SoftBank's Arora steps down as Son chooses to stay in charge

In a surprise move, Nikesh Arora, touted as heir apparent at SoftBank Group, will step down from the Japanese company.
In a surprise move, Nikesh Arora, touted as heir apparent at SoftBank Group, will step down from the Japanese company.PHOTO: REUTERS

TOKYO (BLOOMBERG) - Nikesh Arora, touted as heir apparent at SoftBank Group Corp., will step down from the Japanese company in a surprise departure after founder Masayoshi Son made clear he wouldn't get the top executive role in the near future.

The former Google executive and one of the highest-paid company officials in the world will remain as an adviser. Chairman Mr Son plans to keep leading the company while Arora wanted to take charge in a few years time, with the different timelines leading to Tuesday's resignation, the company said.

Mr Son, who had dubbed Arora his likely successor, wanted to maintain control of a company he built from a computer software distributor into one of Japan's largest telecommunications and investment holding corporations. He said Arora's departure had nothing to do with shareholder criticism of his track record and qualifications, which SoftBank this week said was unfounded.

"You can't really sprinkle any sugar on this one. This shows disunity," said Amir Anvarzadeh, manager of Japanese equity sales at BGC Partners Inc. "Given how much Son was putting the responsibility of running the business into his hands, to have him not there, I don't think anyone would say the share price will start going up."

Mr Son credited President Arora with playing a pivotal role in Tuesday's deal to sell a majority stake in Supercell Oy that valued the Clash of Clans developer at US$10.2 billion (S$13.7 billion).

Arora's exit may deal a blow to SoftBank's global aspirations. He was hired in 2014 after a decade at Google and promoted to president in June of last year. He's since built his own operation within SoftBank, an investment arm that will take stakes in technology companies around the world.

"I'll be forever young, that's what I want to keep thinking. I want to keep going until I lose confidence in my physical strength. And I'll want to keep holding on to the rudder more and more as the day of retirement approaches," Mr Son said as a smiling Arora looked on. "I feel really terrible for having inconvenienced Nikesh, but it would not be good to go out while holding my feelings back."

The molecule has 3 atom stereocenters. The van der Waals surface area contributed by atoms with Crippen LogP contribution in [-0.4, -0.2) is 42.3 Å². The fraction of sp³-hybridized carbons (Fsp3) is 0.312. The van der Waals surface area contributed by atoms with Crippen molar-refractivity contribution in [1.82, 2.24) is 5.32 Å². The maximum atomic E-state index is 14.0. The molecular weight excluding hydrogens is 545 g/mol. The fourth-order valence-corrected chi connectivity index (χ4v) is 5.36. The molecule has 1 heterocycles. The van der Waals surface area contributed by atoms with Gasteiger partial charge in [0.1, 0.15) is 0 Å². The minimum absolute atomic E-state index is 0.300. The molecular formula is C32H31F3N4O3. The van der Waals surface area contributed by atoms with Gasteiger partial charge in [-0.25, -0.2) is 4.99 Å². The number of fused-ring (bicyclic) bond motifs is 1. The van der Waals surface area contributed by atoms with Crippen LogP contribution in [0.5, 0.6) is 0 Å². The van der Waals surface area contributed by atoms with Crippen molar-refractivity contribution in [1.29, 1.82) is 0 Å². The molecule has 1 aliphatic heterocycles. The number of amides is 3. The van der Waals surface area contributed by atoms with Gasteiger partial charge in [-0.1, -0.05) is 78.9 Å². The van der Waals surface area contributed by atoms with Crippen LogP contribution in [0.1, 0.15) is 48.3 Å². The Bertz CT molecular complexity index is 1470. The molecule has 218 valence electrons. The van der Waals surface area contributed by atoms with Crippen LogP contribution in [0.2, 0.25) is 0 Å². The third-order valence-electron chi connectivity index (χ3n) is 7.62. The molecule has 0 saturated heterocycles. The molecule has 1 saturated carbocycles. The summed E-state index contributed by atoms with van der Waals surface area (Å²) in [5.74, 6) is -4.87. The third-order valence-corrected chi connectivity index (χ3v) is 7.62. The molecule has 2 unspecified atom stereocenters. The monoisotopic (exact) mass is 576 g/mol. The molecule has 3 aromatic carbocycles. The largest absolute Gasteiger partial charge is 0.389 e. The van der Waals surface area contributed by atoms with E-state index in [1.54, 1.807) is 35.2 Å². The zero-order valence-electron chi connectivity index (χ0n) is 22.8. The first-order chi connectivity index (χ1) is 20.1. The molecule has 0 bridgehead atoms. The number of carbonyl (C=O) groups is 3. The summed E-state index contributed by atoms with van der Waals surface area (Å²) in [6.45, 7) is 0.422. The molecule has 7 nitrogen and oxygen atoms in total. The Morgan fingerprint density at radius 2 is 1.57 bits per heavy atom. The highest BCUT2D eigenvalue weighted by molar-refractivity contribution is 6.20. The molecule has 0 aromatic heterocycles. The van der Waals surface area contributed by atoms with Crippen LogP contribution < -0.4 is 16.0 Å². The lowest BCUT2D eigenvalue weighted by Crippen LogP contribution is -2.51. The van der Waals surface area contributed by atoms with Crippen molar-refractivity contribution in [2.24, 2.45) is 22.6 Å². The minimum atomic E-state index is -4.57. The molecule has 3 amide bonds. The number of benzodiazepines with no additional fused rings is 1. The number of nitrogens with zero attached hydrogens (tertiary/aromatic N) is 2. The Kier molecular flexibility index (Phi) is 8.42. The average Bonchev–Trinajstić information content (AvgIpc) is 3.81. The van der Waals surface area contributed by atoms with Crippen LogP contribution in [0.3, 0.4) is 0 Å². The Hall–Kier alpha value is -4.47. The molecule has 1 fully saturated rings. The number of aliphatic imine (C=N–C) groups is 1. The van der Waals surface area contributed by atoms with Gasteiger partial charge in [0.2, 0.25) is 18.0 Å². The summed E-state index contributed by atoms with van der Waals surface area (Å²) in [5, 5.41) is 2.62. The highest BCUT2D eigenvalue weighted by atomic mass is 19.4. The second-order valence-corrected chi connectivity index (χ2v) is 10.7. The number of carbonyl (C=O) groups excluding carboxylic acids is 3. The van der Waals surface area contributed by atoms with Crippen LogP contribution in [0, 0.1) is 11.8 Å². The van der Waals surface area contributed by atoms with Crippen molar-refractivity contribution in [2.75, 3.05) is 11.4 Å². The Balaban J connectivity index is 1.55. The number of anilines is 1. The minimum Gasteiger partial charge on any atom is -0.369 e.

Though SoftBank put money into startups for decades, including a tumultuous foray during the dot-com bust, the effort had dwindled in recent years to what Son called a "hobby" next to his wireless and broadband businesses. Mr Arora revived the venture push and infused it with more ambition.

Mr Arora led a search for the next Alibaba Group Holding Ltd., the Chinese e-commerce leader that pulled off the world's largest initial public offering in 2014. SoftBank is the biggest shareholder in Alibaba.

MR Arora spearheaded investments in Indian e-commerce provider, ride-hailing service Ola Cabs, real-estate website and hotel-booking app Oyo Rooms. In October, SoftBank led a US$1 billion fundraising round for U.S.-based online lender Social Finance Inc.

But SoftBank's shares have languished, beaten back in part by its ill-advised investment in loss-making Sprint Corp. An investor group had called on the board this year to investigate and possibly dismiss Mr Arora in a sharply critical, 11-page letter. They asked whether Mr Arora harboured conflicts of interest at SoftBank because of his role as a senior adviser to private equity firm Silver Lake.

A separate letter to the board of Sprint, which SoftBank controls, asked for his removal as a director there for similar reasons. A special committee convened to look into the accusations found their claims without merit, SoftBank announced Monday.

"If you pass the baton before settling your feelings, it will be a mess later on. So I thought it is best to speak very honestly" with Nikesh, Son told reporters in Tokyo, adding that the pair had huddled together frequently in past weeks.

Arora bet some of his own money on his former employers. He borrowed heavily to buy 60 billion yen ($483 million at the time of the announcement) of SoftBank shares, more than any insider purchase by an executive in Japan in at least 12 years, according to data compiled by Bloomberg. Any shares he's purchased will be sold to Son at a small loss, Arora said.

It's unclear where Mr Arora is heading. The executive is leaving just as SoftBank agreed to sell Supercell, one of Son's most profitable deals as well as one of the quickest to bear fruit. SoftBank this month said it would raise $10 billion trimming its stake in Alibaba, an investment that started with $20 million in 2000.